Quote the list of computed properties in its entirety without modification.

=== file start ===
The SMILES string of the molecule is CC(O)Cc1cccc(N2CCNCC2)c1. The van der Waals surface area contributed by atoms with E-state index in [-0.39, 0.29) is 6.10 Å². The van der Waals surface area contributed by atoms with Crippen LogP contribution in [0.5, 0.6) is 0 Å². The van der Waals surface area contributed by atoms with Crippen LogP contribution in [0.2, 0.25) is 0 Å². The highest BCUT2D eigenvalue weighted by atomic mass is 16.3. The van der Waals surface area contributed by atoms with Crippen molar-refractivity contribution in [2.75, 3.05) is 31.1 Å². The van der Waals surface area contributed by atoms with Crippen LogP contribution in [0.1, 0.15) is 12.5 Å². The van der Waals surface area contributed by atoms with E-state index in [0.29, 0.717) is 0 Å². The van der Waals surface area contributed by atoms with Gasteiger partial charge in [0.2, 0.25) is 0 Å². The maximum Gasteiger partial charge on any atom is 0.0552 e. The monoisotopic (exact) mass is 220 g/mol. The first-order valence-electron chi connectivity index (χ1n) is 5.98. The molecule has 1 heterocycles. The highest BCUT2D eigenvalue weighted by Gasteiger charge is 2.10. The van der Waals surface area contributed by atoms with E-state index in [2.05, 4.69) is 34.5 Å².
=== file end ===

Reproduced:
The SMILES string of the molecule is CC(O)Cc1cccc(N2CCNCC2)c1. The van der Waals surface area contributed by atoms with E-state index in [-0.39, 0.29) is 6.10 Å². The van der Waals surface area contributed by atoms with Crippen LogP contribution in [0.5, 0.6) is 0 Å². The van der Waals surface area contributed by atoms with Crippen LogP contribution in [0.2, 0.25) is 0 Å². The highest BCUT2D eigenvalue weighted by atomic mass is 16.3. The van der Waals surface area contributed by atoms with Crippen molar-refractivity contribution in [2.75, 3.05) is 31.1 Å². The van der Waals surface area contributed by atoms with Crippen LogP contribution in [0.1, 0.15) is 12.5 Å². The van der Waals surface area contributed by atoms with E-state index in [0.29, 0.717) is 0 Å². The van der Waals surface area contributed by atoms with Gasteiger partial charge in [0.2, 0.25) is 0 Å². The maximum Gasteiger partial charge on any atom is 0.0552 e. The monoisotopic (exact) mass is 220 g/mol. The first-order valence-electron chi connectivity index (χ1n) is 5.98. The molecule has 1 heterocycles. The highest BCUT2D eigenvalue weighted by Gasteiger charge is 2.10. The van der Waals surface area contributed by atoms with E-state index in [2.05, 4.69) is 34.5 Å².